A History of Education: Katy’s Stockdick Family Has Their Second Fifth Generation Graduate from Katy High School

Hanna Stockdick, 5th generation graduate of Katy High School, Class of 2019.

KATY (Covering Katy News) – When Hanna Stockdick walked across the stage to accept her diploma from Katy High School this year, she was upholding a legacy of education that has been in her family for more than 100 years. She, along with her sister Hailey in 2018, is a fifth-generation graduate.

The Stockdick family story began when Adam Henry Stockdick came to the Katy area in 1895. He had a wife and six children in Iowa but was struggling to support his large family as a teacher. He saw an opportunity in Katy and was determined to take advantage of it. He left his family in Iowa, planning to bring them to Texas as soon as he was established.

“At that time there wasn’t anything here yet,” said Rosanne Stockdick Lopez, Hanna Stockdick’s great-aunt and president of the Katy Heritage Society. “The name of the area was still Cane Island because of the cane that grew along the banks of Buffalo Bayou, and there was a stage-coach trail about a quarter of a mile from where actual Katy is now.”

Adam Stockdick got a job as a “landman” for a railroad company. His job was to write newspaper articles and send them to northern states to convince people to come to Texas.

“When the railroad decided to come through Katy the distinction was made that Katy would make a good stop because there was water here,” said Lopez. “The railroads learned early that if they followed the stage-coach stops that was a good way for the railroad.”

Clint Stockdick with his daughter, 5th generation Katy High School graduate Hailey Stockdick, Class of 2018.

Shortly after Adam Stockdick arrived, as he was trying to buy land and get some lumber to build a home for his family, a rider came to town and told him his wife was very sick in Iowa and he needed to go to his family. She died before he could get there, and his six children were living with several different families.

“It was rough from the get-go, but he had good faith that Katy was the place to be, so he took his children to a relative’s house and left them there because there still wasn’t anything here yet,” said Lopez. “There were no women, no one to look out for children while he was here in Katy. They pretty much camped out under the stars.”

According to Lopez, there were no women in Katy until 1896.

He was finally able to bring his five sons to Texas in 1896, but it was still considered too dangerous for a little girl, so his daughter stayed in Iowa. She would end up staying in Iowa until she was 10 years old.

“That was the year Katy got its name and they got a designated post as a post office and the train tracks were finally laid through the area so people could get to Katy through the train,” said Lopez.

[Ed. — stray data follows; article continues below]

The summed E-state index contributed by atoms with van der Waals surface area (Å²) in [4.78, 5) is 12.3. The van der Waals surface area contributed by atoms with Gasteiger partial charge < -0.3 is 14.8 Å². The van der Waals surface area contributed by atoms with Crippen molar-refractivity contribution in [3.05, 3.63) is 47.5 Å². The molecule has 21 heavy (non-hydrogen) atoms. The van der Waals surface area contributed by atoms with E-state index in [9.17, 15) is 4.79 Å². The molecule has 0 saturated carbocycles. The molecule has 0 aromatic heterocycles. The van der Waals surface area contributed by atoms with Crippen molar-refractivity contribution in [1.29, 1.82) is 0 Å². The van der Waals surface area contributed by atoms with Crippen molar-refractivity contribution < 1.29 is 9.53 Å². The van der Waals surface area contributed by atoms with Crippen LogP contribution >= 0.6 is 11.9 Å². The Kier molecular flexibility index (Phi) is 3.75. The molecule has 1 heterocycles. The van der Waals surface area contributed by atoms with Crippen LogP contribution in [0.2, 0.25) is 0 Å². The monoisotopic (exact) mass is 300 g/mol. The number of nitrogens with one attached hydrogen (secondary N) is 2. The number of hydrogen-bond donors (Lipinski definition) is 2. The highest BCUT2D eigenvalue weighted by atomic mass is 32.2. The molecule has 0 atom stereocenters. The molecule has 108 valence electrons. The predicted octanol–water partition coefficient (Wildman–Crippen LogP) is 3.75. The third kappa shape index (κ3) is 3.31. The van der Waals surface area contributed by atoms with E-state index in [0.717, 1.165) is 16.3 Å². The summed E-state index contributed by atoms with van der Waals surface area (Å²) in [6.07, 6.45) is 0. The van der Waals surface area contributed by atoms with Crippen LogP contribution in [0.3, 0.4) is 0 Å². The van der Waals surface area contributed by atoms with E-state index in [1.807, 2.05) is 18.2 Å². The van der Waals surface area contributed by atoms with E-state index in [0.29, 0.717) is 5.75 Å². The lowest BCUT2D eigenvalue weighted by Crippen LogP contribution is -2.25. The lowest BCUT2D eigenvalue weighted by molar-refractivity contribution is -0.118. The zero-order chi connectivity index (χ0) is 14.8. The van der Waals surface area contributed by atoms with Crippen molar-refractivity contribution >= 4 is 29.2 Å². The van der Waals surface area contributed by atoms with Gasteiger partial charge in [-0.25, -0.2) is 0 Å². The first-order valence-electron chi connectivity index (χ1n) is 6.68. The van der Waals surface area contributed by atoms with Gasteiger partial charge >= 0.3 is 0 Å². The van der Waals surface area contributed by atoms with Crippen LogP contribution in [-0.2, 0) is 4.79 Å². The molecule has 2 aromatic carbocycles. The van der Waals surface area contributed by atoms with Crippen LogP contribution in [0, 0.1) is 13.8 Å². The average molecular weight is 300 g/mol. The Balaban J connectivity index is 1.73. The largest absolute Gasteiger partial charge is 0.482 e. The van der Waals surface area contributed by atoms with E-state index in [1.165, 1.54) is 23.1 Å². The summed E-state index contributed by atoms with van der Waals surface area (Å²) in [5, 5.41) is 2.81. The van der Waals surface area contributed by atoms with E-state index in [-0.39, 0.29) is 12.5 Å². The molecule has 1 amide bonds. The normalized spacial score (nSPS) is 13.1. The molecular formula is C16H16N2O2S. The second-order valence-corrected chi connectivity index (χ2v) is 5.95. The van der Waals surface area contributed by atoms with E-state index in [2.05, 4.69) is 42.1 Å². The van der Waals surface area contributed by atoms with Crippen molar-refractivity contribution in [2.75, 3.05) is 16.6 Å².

The youngest of his sons died in 1899 of what was suspected to be a mosquito-borne fever, but the four other boys grew up in Katy and were educated before Katy Independent School District existed.

“There were a total of nine country schools eventually built and all of those schools were usually on someone’s land because the state did not buy any of the lands for the schools; all they would do is give you a stipend to pay a teacher and buy a few books,” said Lopez. Many times the schools were named after the landowner.

In 1905 Adam Stockdick’s son, Hanna’s great-great–grandfather, helped his dad get a school built, which was named South Mayde School, named after Mayde Creek. In 1915 the Stockdick School was built. In all, there were nine country schools in the area.

At that time, the only roads into town were the roads the farmers built, and the road built by the Stockdick family was ultimately named Stockdick School Road.

Katy ISD was formed in 1919 but wasn’t fully operational until around 1930.

Clint Stockdick with his daughter, 5th generation Katy High School graduate Hannah Stockdick, Class of 2019.

“The South Mayde School and the Stockdick School continued to operate until 1931, so you can see it took many years to raise funds to get a school built that was large enough to house the students and get the buses and the money to pay bus drivers to get the children into town.”

Although Adam Stockdick was a landman for the railroad and farmed, he was at heart an educator and passed along his passion for education to his family.

“In KISD alone members of the Stockdick family have been teachers or school board members or administrators for a total of 253 years of service in KISD (as of 2014),” said Lopez.

There have been 56 KISD high school graduates in the Stockdick family, with a combined 641 years in Katy schools.

“KISD has always had an exemplary education system, but it was birthed in the county schools that also graduated some very intelligent people and saw that the children in the area got the best education possible at that time,” said Lopez.

Hanna’s father, Clint Stockdick, knew that he wanted to continue the tradition of Katy High School graduates early on.

“Right after I got married I lived on Mason Road for a short while, but when it came time to start having kids I knew we had to get back to town,” said Clint Stockdick.

Clint Stockdick is a 1990 graduate of Katy High School. His father graduated in 1966, his grandmother graduated in 1940 and his grandfather graduated in 1934. Hanna’s great-great-grandmother, Ruth Monigold Peck, graduated in 1913.

Clint Stockdick says both of his daughters want to continue the tradition and plan to raise their families in Katy.

“They think it’s cool,” he said.

Four Generations of Jordans Graduate from Katy High School

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